Just talked to Mama. She put Stripe to sleep today. The poor thing had a bowel disease and just wasn’t going to get any better. Mama took Stripe to one vet who was all about treating her, and wanted my 74 year old mother to give a cat five different kinds of medicine every day. You ever try to give a cat medicine? And Mama was supposed to do this every day? To a miserable cat who most likely wouldn’t get any better?
After the first cat-wrestling session, Mama called our old vet, Dr. Eskeridge. He told her that there really was nothing that could be done for Stripe. The medicines might prolong her life, but there was no cure for her disease and her quality of life would be minimal, at best. In short, as brutal as this sounds, it would mean putting out a lot of money on an animal that was going to die anyway. Dr. Eskeridge thought that the humane thing to do would be to put Stripe out of her misery. In the end, that’s what Mama decided to do. It was a hard decision for her.
Before anyone can start whining about the way I phrased the situation, Mama did not put money over Stripe’s life. That was my clinical assessment of the situation. Mama loved that cat dearly. Which is one of the reasons she couldn’t bear to see her suffer like that. I won’t go into the nasty details, but it was a bowel disease. Stripe couldn’t even sleep comfortably because she wouldn’t quite lay down on her side.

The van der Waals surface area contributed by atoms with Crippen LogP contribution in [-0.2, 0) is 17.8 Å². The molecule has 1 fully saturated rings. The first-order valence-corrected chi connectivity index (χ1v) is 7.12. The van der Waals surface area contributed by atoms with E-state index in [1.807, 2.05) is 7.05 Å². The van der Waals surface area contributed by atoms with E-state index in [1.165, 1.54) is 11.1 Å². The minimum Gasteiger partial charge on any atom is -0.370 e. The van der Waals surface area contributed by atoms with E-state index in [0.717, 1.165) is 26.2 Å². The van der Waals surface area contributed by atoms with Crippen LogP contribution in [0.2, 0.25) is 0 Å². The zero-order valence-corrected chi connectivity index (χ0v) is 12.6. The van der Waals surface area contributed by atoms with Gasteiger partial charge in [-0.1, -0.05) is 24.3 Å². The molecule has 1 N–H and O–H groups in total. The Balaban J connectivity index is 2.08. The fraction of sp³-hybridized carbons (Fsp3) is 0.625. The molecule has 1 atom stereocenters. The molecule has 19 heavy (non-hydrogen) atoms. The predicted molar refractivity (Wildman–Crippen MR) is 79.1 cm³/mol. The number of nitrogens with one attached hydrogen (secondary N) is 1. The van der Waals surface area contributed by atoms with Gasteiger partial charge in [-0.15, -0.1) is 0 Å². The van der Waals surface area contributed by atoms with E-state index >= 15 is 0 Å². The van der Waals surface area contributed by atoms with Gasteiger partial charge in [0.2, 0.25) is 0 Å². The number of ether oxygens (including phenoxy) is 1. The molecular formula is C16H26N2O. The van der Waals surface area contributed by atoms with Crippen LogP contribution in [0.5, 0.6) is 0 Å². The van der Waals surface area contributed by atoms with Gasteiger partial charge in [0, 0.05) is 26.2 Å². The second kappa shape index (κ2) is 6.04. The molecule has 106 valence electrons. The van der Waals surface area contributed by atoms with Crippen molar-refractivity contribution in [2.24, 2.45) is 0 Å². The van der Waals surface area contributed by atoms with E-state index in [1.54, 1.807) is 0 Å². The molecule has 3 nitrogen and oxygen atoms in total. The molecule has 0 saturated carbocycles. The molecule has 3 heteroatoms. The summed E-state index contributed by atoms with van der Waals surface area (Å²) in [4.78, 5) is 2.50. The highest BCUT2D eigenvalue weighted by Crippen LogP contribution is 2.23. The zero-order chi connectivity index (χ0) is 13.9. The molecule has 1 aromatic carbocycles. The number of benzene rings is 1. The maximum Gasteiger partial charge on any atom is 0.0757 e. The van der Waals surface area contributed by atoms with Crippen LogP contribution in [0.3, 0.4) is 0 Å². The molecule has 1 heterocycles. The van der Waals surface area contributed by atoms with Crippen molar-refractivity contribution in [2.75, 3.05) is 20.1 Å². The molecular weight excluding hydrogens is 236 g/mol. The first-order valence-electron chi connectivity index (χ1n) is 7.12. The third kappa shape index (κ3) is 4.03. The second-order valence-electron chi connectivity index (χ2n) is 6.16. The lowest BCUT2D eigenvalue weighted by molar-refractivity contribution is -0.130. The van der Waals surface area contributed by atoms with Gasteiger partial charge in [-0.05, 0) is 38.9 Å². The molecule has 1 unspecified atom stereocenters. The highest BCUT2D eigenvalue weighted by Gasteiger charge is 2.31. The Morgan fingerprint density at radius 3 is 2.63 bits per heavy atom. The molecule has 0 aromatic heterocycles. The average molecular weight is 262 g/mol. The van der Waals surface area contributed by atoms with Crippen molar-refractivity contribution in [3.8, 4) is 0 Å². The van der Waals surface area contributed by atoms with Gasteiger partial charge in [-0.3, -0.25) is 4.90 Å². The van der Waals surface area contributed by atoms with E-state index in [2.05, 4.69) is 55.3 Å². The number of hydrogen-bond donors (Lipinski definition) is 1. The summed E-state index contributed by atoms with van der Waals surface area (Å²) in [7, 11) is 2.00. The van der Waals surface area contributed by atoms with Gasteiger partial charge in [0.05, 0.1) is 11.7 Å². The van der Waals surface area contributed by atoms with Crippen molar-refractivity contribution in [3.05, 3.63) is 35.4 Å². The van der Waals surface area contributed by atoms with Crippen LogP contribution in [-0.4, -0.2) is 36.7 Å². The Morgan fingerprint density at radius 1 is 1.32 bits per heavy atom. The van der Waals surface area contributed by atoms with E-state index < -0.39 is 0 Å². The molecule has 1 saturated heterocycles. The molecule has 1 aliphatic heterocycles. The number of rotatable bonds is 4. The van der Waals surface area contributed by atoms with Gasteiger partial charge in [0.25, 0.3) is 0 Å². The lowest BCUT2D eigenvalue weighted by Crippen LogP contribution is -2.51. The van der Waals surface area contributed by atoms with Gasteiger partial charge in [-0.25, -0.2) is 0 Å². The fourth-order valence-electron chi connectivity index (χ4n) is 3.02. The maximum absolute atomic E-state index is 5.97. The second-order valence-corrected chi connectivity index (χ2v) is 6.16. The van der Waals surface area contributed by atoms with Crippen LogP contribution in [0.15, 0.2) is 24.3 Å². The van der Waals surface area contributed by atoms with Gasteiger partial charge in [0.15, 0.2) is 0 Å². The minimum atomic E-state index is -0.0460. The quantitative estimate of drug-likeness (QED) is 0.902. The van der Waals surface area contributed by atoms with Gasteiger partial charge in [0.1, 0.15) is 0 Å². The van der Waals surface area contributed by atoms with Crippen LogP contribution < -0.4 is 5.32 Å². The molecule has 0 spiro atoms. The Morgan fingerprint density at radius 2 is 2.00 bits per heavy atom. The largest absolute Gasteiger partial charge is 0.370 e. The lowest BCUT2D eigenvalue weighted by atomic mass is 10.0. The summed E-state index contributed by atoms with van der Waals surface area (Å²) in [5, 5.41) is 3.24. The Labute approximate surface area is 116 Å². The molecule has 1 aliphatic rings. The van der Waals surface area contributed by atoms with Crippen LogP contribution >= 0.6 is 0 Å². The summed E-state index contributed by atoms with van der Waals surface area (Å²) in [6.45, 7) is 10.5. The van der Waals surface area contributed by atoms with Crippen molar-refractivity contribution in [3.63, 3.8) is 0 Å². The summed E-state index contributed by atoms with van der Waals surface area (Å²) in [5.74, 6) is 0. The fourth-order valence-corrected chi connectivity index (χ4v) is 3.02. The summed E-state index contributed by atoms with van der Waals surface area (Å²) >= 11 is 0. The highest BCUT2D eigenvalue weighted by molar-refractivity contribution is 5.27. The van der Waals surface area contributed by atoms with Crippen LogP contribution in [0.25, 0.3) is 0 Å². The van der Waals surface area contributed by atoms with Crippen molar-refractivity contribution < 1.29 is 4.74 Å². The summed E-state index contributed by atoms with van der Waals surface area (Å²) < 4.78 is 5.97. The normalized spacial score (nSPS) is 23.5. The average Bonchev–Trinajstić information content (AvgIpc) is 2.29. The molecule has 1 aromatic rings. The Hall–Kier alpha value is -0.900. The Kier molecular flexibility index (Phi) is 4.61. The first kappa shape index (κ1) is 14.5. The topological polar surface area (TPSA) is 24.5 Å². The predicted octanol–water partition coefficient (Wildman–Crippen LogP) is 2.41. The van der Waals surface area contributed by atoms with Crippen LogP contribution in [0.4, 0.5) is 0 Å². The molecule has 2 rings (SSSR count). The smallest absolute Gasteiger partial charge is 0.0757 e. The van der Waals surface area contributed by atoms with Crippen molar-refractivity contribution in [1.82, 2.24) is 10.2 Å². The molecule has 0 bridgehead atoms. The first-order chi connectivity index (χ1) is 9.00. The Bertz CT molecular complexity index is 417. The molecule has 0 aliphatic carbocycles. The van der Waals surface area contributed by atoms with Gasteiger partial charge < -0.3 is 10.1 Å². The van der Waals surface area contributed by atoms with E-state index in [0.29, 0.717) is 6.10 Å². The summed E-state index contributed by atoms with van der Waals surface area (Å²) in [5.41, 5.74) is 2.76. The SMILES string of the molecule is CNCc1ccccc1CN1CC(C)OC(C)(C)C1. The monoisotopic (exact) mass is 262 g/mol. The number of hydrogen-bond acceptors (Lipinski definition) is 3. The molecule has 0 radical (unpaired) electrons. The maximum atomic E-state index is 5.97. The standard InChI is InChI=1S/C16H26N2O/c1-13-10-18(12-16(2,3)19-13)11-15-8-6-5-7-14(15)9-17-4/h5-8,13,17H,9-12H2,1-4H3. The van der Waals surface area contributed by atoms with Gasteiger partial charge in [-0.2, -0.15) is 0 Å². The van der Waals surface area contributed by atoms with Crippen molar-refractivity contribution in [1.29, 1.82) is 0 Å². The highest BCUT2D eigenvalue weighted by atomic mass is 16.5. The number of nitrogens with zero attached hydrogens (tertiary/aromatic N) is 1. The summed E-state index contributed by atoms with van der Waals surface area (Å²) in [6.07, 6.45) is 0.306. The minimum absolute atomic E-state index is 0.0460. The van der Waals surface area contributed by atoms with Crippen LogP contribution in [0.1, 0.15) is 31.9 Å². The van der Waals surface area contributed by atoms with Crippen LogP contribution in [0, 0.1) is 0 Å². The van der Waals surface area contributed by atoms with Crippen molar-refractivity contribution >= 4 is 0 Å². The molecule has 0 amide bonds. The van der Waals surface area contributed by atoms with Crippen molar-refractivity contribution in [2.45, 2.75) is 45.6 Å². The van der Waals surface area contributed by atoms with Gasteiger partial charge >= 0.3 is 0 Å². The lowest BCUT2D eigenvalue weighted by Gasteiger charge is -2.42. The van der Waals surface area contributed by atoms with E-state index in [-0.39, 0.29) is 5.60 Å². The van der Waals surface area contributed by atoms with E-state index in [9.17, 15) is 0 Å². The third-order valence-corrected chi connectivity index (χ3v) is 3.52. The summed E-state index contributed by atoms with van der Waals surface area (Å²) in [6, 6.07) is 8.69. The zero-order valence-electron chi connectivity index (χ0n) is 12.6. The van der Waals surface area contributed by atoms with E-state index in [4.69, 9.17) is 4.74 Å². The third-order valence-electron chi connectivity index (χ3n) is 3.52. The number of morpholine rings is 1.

I’ll miss Stripe. She was the last of the line for me. The last surviving child of the mighty Hannibal. It occurred to me that this is the first time since I was a kid that there hasn’t been an animal in my life. Stripe wasn’t mine, but there was a connection to her because of Hannibal. My wife helped Stripe be born. And true to form, Stripe came a few days later than her brother and sister. She was as stubborn as her father and as simple as her mother and received none of the better qualities of either, but somehow she was still an endearing combination of frustration. Mama did, after all, name her after a gremlin.